Market Check is a business which has grown significantly over the past decade, from grain marketing education to now actively managing over 1.4 million tonnes of grain annually. Timely advice and market research are still major functions for Market Check which has a committed research program cutting to the source of current market intelligence to better inform growers and their own business.

In response to the rapidly changing and globalised marketplace which has emerged since deregulation Market Check opened ‘Strategic Programs’ – part of a suite of managed pricing programs giving growers access to low-cost, derivative-based marketing strategies traditionally utilised by traders.

The programs are a clearly defined managed program arrangement with articulated strategies, informed by a market-leading global research platform with correspondents across all major grain and oilseed producing and consuming countries guiding innovative grain marketing strategies.

In recent years Market Check has invested in its global research platform and cloud-based grain marketing systems (MyMarketCheck) to allow growers real-time access to its reporting, strategies, market analysis and research notes.

Market Check founder and managing director, Brett Stevenson, attributes his company’s growth story to more growers outsourcing their grain marketing to companies like Market Check due to the increased risk and the expertise required to operate in a truly globalised marketplace.

“The old days of the grower turning up at the silos at harvest and being told “here’s a competitive price” are really diminishing,” Mr Stevenson said. He believes the Market Check approach tips the scales from the global trading powerhouses in favour of the Australian grower, making them more money from grain than if marketing it themselves.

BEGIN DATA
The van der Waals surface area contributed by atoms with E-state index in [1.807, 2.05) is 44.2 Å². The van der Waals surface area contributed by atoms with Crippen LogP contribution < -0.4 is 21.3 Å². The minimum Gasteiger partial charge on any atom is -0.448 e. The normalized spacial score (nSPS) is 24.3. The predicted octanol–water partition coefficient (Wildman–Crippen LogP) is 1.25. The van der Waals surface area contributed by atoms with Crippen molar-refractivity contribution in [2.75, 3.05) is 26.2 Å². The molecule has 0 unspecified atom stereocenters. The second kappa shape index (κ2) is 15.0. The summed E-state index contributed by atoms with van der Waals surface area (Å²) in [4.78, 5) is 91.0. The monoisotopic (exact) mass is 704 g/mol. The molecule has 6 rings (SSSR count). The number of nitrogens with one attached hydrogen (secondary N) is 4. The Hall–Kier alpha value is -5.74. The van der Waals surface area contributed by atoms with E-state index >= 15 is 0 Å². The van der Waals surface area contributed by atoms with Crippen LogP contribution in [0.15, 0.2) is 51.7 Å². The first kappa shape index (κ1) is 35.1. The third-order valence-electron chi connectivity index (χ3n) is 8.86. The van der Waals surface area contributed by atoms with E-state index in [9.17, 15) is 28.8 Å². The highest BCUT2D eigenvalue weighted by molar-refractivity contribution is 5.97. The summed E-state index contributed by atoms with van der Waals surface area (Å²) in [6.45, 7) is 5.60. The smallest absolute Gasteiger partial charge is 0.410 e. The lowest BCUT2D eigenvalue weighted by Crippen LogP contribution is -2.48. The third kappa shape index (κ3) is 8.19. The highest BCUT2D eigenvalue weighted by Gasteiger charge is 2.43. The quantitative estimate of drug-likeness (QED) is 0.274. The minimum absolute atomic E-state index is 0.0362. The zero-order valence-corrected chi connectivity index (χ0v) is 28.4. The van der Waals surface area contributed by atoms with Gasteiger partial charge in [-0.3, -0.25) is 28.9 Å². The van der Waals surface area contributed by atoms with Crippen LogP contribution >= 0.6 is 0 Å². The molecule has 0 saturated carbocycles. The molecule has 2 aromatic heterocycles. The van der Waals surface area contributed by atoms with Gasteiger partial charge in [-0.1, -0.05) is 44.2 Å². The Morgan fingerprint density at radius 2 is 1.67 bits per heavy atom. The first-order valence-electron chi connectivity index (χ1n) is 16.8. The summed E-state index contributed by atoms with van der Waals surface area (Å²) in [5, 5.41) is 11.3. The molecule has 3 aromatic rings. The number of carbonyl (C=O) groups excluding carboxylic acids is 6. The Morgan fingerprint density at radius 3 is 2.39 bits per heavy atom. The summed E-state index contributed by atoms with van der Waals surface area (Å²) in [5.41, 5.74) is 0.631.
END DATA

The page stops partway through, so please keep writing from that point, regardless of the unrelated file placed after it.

Mr Stevenson says the success of the managed programs, and in particular the flagship Strategic Program, grew from farmers trusting in the company’s marketing strategies but often lacking the time or expertise to execute them themselves.

“There are other companies in the market which offer pools and are completely undefined about the strategy – where growers just give the grain to them but don’t know what the company is going to do with it,” Mr Stevenson said.

“We define very particularly what we do when we manage grain for growers through our Managed Programs,” he said. “Ten years on and growers have overwhelmingly acknowledged their faith and trust in the Market Check strategies. We are independent, we aren’t trading our own book and those two things combined have helped the business to grow.”